Courageous performance by God’s Own 2YO, Captain Oates, to take out the Macaulay Ford Handicap over 1100m at Riverton on Saturday (3 April).
Trailing the leader into the straight, Zman Zulkifli (great name!) urged the flashy bay to the lead and then held off all comers over the final stages.
Trained by Sally and Ben Gordon, Captain Oates was sold at last year’s New Zealand Horses in Training Sale.
Captain Oates is a half brother to four winners, including Sydney sprinters Resplendent Bay and Second Choice, and is out of the Clay Hero mare, Silently Yours, a 7-time winner of $284,721.
In turn, Silently Yours is a half sister New Zealand Derby-G1 winner St Reims, plus the LKS Mackinnon Stakes-G1 winner and Melbourne Cup-G1 runnerup Champagne.
An outstanding family, Captain Oates is also closely related to 2009 Yallambee Classic-G2 winner Champagne Harmony. Eliza Park stands God’s Own (below) in conjunction with Yallambee Stud.
The second crop of God’s Owns have sold well on both sides of the Tasman with $100k yearlings sold on the Gold Coast and at Karaka, while Eliza Park sold a cracking God’s Own colt to Amanda Skiffington for $95,000 at the Melbourne Premier.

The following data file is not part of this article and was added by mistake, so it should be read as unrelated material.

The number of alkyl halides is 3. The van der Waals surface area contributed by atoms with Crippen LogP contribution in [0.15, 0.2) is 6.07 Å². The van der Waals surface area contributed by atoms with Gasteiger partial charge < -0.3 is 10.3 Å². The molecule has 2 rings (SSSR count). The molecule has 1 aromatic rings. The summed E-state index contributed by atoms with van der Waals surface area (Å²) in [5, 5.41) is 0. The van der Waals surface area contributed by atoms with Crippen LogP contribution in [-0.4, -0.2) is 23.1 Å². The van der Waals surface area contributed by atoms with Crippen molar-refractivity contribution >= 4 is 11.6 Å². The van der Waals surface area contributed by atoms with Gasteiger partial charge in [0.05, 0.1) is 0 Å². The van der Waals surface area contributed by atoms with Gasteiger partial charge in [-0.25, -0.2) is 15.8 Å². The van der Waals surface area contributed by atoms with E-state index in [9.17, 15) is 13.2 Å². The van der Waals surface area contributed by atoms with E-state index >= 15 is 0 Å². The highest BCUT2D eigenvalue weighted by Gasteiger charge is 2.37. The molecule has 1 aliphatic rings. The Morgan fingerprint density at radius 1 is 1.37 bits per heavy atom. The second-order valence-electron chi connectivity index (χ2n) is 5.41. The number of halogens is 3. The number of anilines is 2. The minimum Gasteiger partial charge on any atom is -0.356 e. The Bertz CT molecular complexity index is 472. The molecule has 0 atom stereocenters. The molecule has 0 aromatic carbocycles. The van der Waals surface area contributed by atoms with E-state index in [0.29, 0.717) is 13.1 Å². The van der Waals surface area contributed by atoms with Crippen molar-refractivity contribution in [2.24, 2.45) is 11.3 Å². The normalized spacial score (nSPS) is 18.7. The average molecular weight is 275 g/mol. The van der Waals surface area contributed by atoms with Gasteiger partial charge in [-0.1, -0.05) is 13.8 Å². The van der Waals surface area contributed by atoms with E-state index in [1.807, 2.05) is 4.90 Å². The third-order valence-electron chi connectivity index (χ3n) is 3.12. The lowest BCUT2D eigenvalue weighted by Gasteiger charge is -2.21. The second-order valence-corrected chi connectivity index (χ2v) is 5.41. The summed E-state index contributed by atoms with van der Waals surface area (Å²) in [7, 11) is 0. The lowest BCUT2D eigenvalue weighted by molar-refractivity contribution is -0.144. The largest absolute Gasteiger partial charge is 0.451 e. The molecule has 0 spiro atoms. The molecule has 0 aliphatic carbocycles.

Captain Oates is named after Lawrence Edward Grace Oates, a member of the ill-fated South Pole expedition team led by Captain Robert Scott.
A cavalryman and natural horseman, Oates was left with a gammy leg after being shot in the Boer War and it was his job to look after the ponies in the bid to reach the South Pole.
As the story goes, Oates was dark brown with Scott for much of the trip due to his selection of horses (“greatest load of crocks I have ever seen”), but earned the respect of the tour leader when, with food short among the surviving four members of the team, he walked out into a minus 40 degree blizzard.
Leaving the tent, Oates announced: “I am just going outside and may be some time.”
No-one thought he was ducking down to the local milk bar and his action remains one of history’s most courageous acts of sacrifice. Not that it did the others much good, given that they perished nine days later.